“… trans-resveratrol may promote bone formation by enhancing the osteoblasts’ activity and stimulat[ing] osteoblasts’ proliferation and differentiation … also studies reported significant inhibitive effects of trans-resveratrol on the expression and/or production of cytokines which enhance the osteoclasts’ activities and reduce … bone resorption.”
The authors of a study published in Molecular Medicine Reports about the role of resveratrol in periodontal disease also identified cytokine-related anti-inflammatory actions.24
“… the present study is the first to demonstrate that resveratrol not only enhances the osteogenesis of hPDLSCs [human periodontal ligament stem cells] … but also exerts anti-inflammatory effects by activating this pathway. Ultimately, resveratrol decreases the TNF-α-mediated secretion of inflammatory cytokines …
Therefore, resveratrol may be a good candidate for an anti-inflammatory agent that can induce bone remodeling in response to an inflammatory microenvironment.”
A Safe Alternative for Menopausal Women
As I mentioned above, the use of HRT for menopausal treatment was well established until the Data Safety and Monitoring Board for the Women’s Health Initiative Clinical Trials determined in 2002 that it “did not provide net benefit as measured by” a “… global index … of coronary heart disease, invasive breast cancer, stroke, pulmonary embolism, endometrial cancer, colorectal cancer, hip fracture, and death due to other causes.”25
However, other researchers have argued that HRT did have one clear benefit — it was effective in preventing bone loss and related fractures.26 As HRT was losing favor with millions of women, Big Pharma rolled out the bone drugs called bisphosphonates to keep their customer base. Unfortunately, these drugs, which include the well-known brands of Fosamax and Boniva, come with side effects, some of which can be quite unpleasant (see graph below).
First of all, the very action of the drugs is ill-conceived. Rather than treating the cause of osteoporosis, the bisphosphonates just work to halt calcium loss in your bones by killing off osteoclasts, thus preventing or slowing bone density deterioriation.27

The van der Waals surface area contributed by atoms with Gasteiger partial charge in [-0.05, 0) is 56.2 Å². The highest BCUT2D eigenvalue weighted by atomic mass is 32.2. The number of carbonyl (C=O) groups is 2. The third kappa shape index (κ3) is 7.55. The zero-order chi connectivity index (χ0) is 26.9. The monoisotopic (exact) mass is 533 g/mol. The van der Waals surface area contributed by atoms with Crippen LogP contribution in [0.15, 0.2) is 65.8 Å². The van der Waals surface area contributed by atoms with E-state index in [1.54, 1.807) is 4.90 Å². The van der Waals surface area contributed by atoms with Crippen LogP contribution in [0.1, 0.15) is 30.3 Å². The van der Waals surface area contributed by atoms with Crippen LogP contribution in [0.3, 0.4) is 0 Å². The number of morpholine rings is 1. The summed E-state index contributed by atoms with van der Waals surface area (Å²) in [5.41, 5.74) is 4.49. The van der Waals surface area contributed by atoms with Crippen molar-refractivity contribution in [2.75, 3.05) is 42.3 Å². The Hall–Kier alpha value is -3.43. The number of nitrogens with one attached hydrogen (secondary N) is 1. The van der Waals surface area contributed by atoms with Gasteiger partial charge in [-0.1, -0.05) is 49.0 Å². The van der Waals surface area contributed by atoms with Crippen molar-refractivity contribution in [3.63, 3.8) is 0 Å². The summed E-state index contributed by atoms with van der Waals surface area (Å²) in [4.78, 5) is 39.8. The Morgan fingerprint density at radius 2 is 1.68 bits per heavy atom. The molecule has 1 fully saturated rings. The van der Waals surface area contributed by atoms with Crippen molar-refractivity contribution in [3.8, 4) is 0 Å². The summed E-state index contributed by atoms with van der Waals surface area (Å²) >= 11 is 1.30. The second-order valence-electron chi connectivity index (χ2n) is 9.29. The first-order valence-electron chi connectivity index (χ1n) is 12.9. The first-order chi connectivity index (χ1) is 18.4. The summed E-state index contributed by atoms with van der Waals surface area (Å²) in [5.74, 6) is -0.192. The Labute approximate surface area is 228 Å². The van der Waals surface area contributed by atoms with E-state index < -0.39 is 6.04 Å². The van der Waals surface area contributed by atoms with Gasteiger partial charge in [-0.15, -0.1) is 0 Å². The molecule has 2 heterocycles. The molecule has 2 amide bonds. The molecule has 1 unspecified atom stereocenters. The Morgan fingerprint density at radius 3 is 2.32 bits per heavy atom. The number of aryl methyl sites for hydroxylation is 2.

As the medications have become more widely used, there are reports of women who are taking them suffering from serious fractures in their thigh bones — an ordinarily rare occurrence. The bones, which had not been remodeled, “snapped like a twig,” according to reports,28 even during normal daily activities. Normally, the femur or thighbone is one of the strongest bones in your body.
Another serious side effect is osteonecrosis of the jaw, which not only can cause a fracture, but can be painful and sometimes infectious.29 Causing fractures, when the bisphosphonates were supposed to prevent fractures, is only one of the many harmful side effects of this class of drugs. Other side effects include:30
|Serious eye inflammation, uveitis||Gastrointestinal issues, flatulence, diarrhea, nausea|
|Muscle pains||Hair loss|
|Esophageal cancer||Joint pain and swelling|
|Acid regurgitation and esophagitis||Skin reactions|
|Hypocalcemia (blood calcium levels are too low)|
These ill-conceived bone drugs are not limited to bisphosphonates. Big Pharma also markets an injectable medication to treat postmenopausal osteoporosis called Prolia.
Like so many of Pharma’s high-priced, injectable and specialty drugs, Prolia is a “biologic” medication, meaning it contains genetically engineered human proteins instead of synthetic chemicals. Some biologics, like the popular Enbrel, contain genetically-modified Chinese hamster ovary cells.31